Critical theory and Johannine mission a test case: the Johannine community as divine communicative action

PhD thesis


Galbo, S. 2014. Critical theory and Johannine mission a test case: the Johannine community as divine communicative action. PhD thesis Middlesex University / London School of Theology (LST) School of Law
TypePhD thesis
TitleCritical theory and Johannine mission a test case: the Johannine community as divine communicative action
AuthorsGalbo, S.
Abstract

This dissertation explores the potential for utilizing Jurgen Habermas’ Theory of Communicative Action (TCA) as a hermeneutical method in biblical studies—in this case—Johannine agency and mission. The thesis is developed by means of TCA and four “contextual anchor points.” These components of critical and literary theory are used in a sequential argument to examine the thesis: The Johannine community was portrayed by John as divine communicative action to the world. After a brief introduction, chapter two discusses TCA, differentiating its relevant aspects from those unsuitable. An examination of the intertextual interface between John and his readership is performed in chapter three. Chapter four analyzes John’s call for unity in the face of cosmic brokenness and division over Jesus. Though John portrays a closed κόσμος, opposed to its creator, he demonstrates openness, showing interest in gathering exiles. Unity is for the sake of the world (13:35; 17:21, 23). Chapter four discusses the possibility that the AD 70 loss of the temple was John’s motivation for communicative action to his fellow “Jews.” Chapter five examines re-creation. Humanity separated from its creator was incapable of communicative reason. Jesus therefore served as God’s communicative act and Tatwort (deed-word, sign) to set it free. Chapter six concerns the mediatorial role of the παράκλητος. Central to John’s eschatology was the continued presence of Messiah through the Spirit. The παράκλητος was the communicative glue of the Johannine community, mediating communicative action to the world. Chapter seven concludes the study, demonstrating the community was a provocateur of life and judgment, gathering those who responded to communicative action and relinquishing others to judgment. The community’s oneness served as a Tatwort (deed-word) to the κόσμος. Their words and deed-words served as divine communicative action to re-create the world.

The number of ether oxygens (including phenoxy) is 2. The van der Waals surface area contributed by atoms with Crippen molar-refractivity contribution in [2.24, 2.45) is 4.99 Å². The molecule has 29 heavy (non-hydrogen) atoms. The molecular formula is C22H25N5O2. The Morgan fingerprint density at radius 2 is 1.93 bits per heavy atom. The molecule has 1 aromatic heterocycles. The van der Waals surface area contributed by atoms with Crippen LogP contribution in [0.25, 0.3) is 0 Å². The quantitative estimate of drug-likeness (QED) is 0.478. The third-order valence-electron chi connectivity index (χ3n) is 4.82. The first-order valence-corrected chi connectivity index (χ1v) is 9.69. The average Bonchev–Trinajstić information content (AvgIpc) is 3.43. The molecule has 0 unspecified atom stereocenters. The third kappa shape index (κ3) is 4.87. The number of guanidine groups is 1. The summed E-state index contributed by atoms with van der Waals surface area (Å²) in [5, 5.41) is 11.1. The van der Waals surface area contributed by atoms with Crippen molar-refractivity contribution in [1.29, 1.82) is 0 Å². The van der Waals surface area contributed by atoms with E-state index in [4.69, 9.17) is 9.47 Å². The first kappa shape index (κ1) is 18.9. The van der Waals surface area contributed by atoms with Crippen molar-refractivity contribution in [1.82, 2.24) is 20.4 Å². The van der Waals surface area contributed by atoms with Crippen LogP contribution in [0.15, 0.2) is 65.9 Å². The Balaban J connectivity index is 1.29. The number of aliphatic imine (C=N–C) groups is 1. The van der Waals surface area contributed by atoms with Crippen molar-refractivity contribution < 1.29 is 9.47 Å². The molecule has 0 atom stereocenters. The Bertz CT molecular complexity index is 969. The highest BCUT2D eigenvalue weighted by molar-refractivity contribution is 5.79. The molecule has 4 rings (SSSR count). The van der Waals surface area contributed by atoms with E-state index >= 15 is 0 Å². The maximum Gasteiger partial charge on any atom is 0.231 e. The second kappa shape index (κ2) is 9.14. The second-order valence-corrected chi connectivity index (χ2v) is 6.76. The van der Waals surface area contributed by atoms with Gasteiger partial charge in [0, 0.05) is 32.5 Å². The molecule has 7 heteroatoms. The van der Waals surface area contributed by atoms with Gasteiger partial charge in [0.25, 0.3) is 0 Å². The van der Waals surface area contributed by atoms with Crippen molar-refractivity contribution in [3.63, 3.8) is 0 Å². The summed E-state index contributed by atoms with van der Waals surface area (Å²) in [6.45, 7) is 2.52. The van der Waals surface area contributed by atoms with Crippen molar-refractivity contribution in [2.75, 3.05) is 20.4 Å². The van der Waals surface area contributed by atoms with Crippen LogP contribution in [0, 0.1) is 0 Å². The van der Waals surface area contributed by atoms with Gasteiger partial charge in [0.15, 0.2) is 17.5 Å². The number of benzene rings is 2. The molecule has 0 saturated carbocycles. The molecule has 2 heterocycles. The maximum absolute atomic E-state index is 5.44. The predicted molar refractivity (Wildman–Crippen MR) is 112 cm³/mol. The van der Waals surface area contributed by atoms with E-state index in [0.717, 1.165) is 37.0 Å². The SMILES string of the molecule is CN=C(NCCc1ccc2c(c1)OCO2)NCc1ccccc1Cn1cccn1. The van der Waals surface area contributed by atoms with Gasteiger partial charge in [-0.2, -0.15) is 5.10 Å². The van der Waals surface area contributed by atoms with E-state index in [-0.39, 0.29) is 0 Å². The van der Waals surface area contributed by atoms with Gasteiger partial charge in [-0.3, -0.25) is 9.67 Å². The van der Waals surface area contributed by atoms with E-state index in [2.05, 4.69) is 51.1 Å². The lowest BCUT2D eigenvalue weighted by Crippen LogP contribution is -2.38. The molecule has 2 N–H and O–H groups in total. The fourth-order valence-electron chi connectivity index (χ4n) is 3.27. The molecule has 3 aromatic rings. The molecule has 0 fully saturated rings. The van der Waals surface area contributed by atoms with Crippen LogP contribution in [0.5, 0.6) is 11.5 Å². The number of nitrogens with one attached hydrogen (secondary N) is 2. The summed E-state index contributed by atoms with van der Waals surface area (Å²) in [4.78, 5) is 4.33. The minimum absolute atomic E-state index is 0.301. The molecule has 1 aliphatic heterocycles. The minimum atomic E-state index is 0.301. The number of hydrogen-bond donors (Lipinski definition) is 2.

Department nameSchool of Law
Institution nameMiddlesex University / London School of Theology (LST)
Publication dates
Print01 Jul 2014
Publication process dates
Deposited01 Jul 2014
Completed2014
Output statusPublished
Accepted author manuscript
LanguageEnglish
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